19. Family Policy, Welfare, and Single Motherhood in the United States and Denmark: A Cross-National Analysis of Discourse and Practice.

    ERIC Educational Resources Information Center

    Polakow, Valerie

    1997-01-01

    Contrasts family and child-care discourse and policies in United States and Denmark, with focus on discourse about the poor, about women and welfare, about single motherhood, and about the role of government in providing for children. Critically analyzes dissolution of U.S. social "safety net" and contrasts it with Danish discourse of universalism…

  20. IMPORTANT BENEFIT UPDATE CONCERNING SAME-SEX SPOUSES The State of Maryland Employee and Retiree Health and Welfare Benefits Program will be

    E-print Network

    Adali, Tulay

    IMPORTANT BENEFIT UPDATE CONCERNING SAME-SEX SPOUSES The State of Maryland Employee and Retiree Health and Welfare Benefits Program will be immediately updated to include same-sex spouses as eligible, not just same sex spouses and will be used to determine if coverage for the spouse is subject to imputed

  1. A Strategy for Assessing Costs of Implementing New Practices in the Child Welfare System: Adapting the English Cost Calculator in the United States

    PubMed Central

    Snowden, Lonnie R.; Padgett, Courtenay; Saldana, Lisa; Roles, Jennifer; Holmes, Lisa; Ward, Harriet; Soper, Jean; Reid, John; Landsverk, John

    2015-01-01

    In decisions to adopt and implement new practices or innovations in child welfare, costs are often a bottom-line consideration. The cost calculator, a method developed in England that can be used to calculate unit costs of core case work activities and associated administrative costs, is described as a potentially helpful tool for assisting child welfare administrators to evaluate the costs of current practices relative to their outcomes and could impact decisions about whether to implement new practices. The process by which the cost calculator is being adapted for use in US child welfare systems in two states is described and an illustration of using the method to compare two intervention approaches is provided. PMID:20976620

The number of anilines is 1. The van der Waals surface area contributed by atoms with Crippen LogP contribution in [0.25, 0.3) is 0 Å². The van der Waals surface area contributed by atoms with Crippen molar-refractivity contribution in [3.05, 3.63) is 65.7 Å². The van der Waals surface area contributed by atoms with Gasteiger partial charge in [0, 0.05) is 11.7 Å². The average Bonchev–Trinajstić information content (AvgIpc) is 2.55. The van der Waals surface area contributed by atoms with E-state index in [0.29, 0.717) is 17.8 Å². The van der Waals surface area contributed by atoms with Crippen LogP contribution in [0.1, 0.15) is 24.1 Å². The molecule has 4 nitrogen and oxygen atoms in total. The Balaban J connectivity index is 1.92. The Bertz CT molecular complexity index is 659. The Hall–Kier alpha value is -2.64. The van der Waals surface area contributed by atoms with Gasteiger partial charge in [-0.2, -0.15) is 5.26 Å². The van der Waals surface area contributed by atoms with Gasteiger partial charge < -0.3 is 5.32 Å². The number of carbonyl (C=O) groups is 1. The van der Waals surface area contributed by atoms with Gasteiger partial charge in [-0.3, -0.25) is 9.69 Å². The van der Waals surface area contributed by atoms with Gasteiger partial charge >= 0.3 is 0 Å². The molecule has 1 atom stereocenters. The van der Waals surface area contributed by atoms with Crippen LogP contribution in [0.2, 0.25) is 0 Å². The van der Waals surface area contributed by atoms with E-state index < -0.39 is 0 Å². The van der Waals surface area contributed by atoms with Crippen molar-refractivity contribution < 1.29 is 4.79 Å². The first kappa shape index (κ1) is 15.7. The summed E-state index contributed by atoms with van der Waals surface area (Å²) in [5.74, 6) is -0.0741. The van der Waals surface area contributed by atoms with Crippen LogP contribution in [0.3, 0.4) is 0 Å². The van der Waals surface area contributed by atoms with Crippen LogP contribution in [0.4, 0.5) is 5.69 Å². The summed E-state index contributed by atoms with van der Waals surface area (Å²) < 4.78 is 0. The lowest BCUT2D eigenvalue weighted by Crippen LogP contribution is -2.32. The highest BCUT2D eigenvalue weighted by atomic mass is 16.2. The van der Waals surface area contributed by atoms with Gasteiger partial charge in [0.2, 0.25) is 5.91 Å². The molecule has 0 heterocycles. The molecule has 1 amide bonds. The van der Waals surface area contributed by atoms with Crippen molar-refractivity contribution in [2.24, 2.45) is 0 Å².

2. Why China's economic reforms differ: the M-form hierarchy and entry\\/expansion of the non-state sector

    Microsoft Academic Search

    Yingyi Qian; Chenggang Xu

    1993-01-01

    China's thirteen years of reforms (1979-1991) have achieved an average GNP annual growth rate of 8.6%. What makes China's reforms from those of Eastern Europe and the Soviet Union is the sustained entry and expansion of the non-state sector. We argue that the organization structure of the economy matters. Unlike their unitary hierarchical structure based on the functional or specialization

  3. The Decision To Investigate: Understanding State Child Welfare Screening Policies and Practices. New Federalism: Issues and Options for States. Series A, No. A-38. Assessing the New Federalism: An Urban Institute Program To Assess Changing Social Policies.

    ERIC Educational Resources Information Center

    Tumlin, Karen C.; Geen, Rob

    This document discusses state child welfare screening policies and practices, presenting data from a 1997 survey that examined the nature of states' formal screening policies and number of initial allegations of child maltreatment that states screened out. Although all states screen these allegations before investigation, little is known about the…

  4. Sponsors of Policy: A Network Analysis of Wealthy Elites, Their Affiliated Philanthropies, and Charter School Reform in Washington State

    ERIC Educational Resources Information Center

    Au, Wayne; Ferrare, Joseph J.

    2014-01-01

    Background/Context: Charter school policy has evolved into a major component of the current education reform movement in the United States. As of 2012, all but nine U.S. states allowed charter schools, and in one of those nine, Washington State, charter school legislation was passed by popular vote in November 2012. There is a substantial, if…

  5. Designing Inter-Organizational Networks to Implement Education Reform: An Analysis of State Race to the Top Applications